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Community Payback to Be More Stringent, Says Blunt

Posted on the 24 August 2011 by Periscope @periscopepost
Community Payback to be more stringent, says Blunt

Ministry of Justice. Photocredit: ahabeland

The Community Payback Scheme allows courts to sentence certain convicted criminals to do between 20 and 300 hours of demanding and unpaid community service. Over 100,000 offenders a year (across England and Wales) are given community sentences, and 8.8 million hours of unpaid work is done. These are mostly tasks such as cleaning graffiti and clearing up litter; they’ve often been criticised as a “soft penalty,” said The Daily Telegraph.

Now the Ministry of Justice is issuing instructions to courts to make sure that unemployed offenders who are sentenced to the “community payback” programme work for 28 hours over a four-day week. The fifth will be spent looking for jobs, or else allowances will be taken away. Offenders will have to work within seven days of sentencing (as opposed to the two weeks it currently takes). Guidelines previously allowed offenders to work for as little as 8 hours per week. The aim is to get offenders back into the habit of work.

The Guardian quoted prisons and probation minister, Crispin Blunt: “If you are unemployed and on community payback you shouldn’t be sitting idle at home watching daytime television or hanging about with your mates on a street corner. You should be out paying back to your community… through hard, honest work.” Hard honest work, yes; redecorating Jacqui Smith’s house – perhaps not.

Harry Fletcher,  assistant general secretary of the probation union, NAPO, said: “The scheme will only be viable if it is properly resourced, if it doesn’t put council workers out of work and that the offenders are fit to carry out the tasks.”

As he launched the scheme, Blunt also claimed that prisons would be able to cope with the rioters, as the riots were a “one-off”, causing some ire from George Eaton on The New Statesman blog who said that  Crispin Blunt is being premature – there is “every possibility of further civil unrest.” The prison population’s now at “a record high of 86,654”, with only 1,439 places to go before it hits “operational capacity”. Prison is doing little more than “banging people up.”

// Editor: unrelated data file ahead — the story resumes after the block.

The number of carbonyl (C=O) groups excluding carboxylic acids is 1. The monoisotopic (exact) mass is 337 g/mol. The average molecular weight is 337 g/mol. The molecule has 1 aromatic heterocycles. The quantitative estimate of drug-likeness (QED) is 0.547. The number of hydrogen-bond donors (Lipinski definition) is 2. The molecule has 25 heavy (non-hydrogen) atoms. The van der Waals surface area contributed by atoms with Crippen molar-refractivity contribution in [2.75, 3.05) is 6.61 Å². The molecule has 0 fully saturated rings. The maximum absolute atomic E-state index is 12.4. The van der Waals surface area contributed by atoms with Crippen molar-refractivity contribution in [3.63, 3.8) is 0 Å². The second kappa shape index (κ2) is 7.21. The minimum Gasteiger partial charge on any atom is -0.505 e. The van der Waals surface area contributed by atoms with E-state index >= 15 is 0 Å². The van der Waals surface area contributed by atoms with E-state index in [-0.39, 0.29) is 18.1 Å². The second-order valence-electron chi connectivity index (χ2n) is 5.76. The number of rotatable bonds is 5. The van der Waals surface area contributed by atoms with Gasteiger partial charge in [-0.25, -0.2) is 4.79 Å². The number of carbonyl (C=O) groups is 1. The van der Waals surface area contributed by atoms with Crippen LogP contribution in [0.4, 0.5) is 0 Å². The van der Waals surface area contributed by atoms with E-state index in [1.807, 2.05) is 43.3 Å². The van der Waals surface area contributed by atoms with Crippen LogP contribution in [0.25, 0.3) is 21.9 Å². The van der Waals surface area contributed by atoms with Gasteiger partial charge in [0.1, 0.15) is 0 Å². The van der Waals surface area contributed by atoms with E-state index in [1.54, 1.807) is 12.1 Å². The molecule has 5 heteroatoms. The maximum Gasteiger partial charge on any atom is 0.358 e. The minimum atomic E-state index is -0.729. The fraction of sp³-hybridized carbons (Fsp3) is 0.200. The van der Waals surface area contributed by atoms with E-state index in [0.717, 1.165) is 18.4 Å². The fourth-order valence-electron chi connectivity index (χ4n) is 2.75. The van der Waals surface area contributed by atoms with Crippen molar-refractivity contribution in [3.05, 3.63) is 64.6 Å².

• Is it more to do with money? The Huffington Post said there were concerns that the new measures “look suspiciously like cost-saving measures,” whilst Tim Montgomerie on Conservative Home said it was all to do with the Tories wanting to look tougher on law and order, as the public will only be able to stomach non-custodial sentences if they’re made more stringent.
  • Looking for a job takes time. The Daily Express quoted an unemployed 21-year-old from Croydon, who had completed 10 out of 150 hours of Community Payback for keeping three illegal dogs in his one-bedroom flat: “You can’t look for a job for one day. You can’t have one day of looking nine till five, you won’t get nowhere,” he said.
  • Working for the community is good. The Huddersfield Daily Examiner was all for it. “In West Yorkshire, it seems, the intensive approach is already being put into place. Offenders are starting their community work within 48 hours of leaving court and will be expected to work a minimum 28 hours a week. Doubtless many presumed that is what already happened and will find little to argue with if that now becomes the expectation. Rehabilitation after all, begins with recognising the crime and working for the community is surely a good place to start.”

More on justice

  • DSK walks free
  • Sentencing backlash for riots
  • Hackgate swings back open
  • Mubarak trial postponed
  • Riots: sentencing and moral decay
  • Police cuts: Necessary or not?

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